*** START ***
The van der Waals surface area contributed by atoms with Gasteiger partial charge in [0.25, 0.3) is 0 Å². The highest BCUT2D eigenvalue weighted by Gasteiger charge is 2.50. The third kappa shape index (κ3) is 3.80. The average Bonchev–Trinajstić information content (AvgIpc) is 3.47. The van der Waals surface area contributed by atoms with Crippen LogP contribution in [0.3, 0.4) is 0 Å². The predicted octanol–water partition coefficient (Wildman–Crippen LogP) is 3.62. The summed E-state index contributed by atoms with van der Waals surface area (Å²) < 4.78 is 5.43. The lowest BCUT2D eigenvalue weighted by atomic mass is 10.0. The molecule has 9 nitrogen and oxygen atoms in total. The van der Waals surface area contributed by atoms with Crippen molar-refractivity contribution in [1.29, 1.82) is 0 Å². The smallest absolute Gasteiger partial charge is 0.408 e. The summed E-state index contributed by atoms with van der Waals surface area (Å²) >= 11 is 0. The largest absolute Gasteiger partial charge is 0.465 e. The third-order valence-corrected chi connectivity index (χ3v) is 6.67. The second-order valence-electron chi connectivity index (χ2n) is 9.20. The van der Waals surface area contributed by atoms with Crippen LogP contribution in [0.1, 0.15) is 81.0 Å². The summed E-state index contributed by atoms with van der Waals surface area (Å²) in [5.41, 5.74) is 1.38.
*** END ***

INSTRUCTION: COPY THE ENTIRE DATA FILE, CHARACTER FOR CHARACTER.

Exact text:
The van der Waals surface area contributed by atoms with Gasteiger partial charge in [0.25, 0.3) is 0 Å². The highest BCUT2D eigenvalue weighted by Gasteiger charge is 2.50. The third kappa shape index (κ3) is 3.80. The average Bonchev–Trinajstić information content (AvgIpc) is 3.47. The van der Waals surface area contributed by atoms with Crippen LogP contribution in [0.3, 0.4) is 0 Å². The predicted octanol–water partition coefficient (Wildman–Crippen LogP) is 3.62. The summed E-state index contributed by atoms with van der Waals surface area (Å²) < 4.78 is 5.43. The lowest BCUT2D eigenvalue weighted by atomic mass is 10.0. The molecule has 9 nitrogen and oxygen atoms in total. The van der Waals surface area contributed by atoms with Crippen molar-refractivity contribution in [1.29, 1.82) is 0 Å². The smallest absolute Gasteiger partial charge is 0.408 e. The summed E-state index contributed by atoms with van der Waals surface area (Å²) >= 11 is 0. The largest absolute Gasteiger partial charge is 0.465 e. The third-order valence-corrected chi connectivity index (χ3v) is 6.67. The second-order valence-electron chi connectivity index (χ2n) is 9.20. The van der Waals surface area contributed by atoms with Crippen LogP contribution in [0.1, 0.15) is 81.0 Å². The summed E-state index contributed by atoms with van der Waals surface area (Å²) in [5.41, 5.74) is 1.38.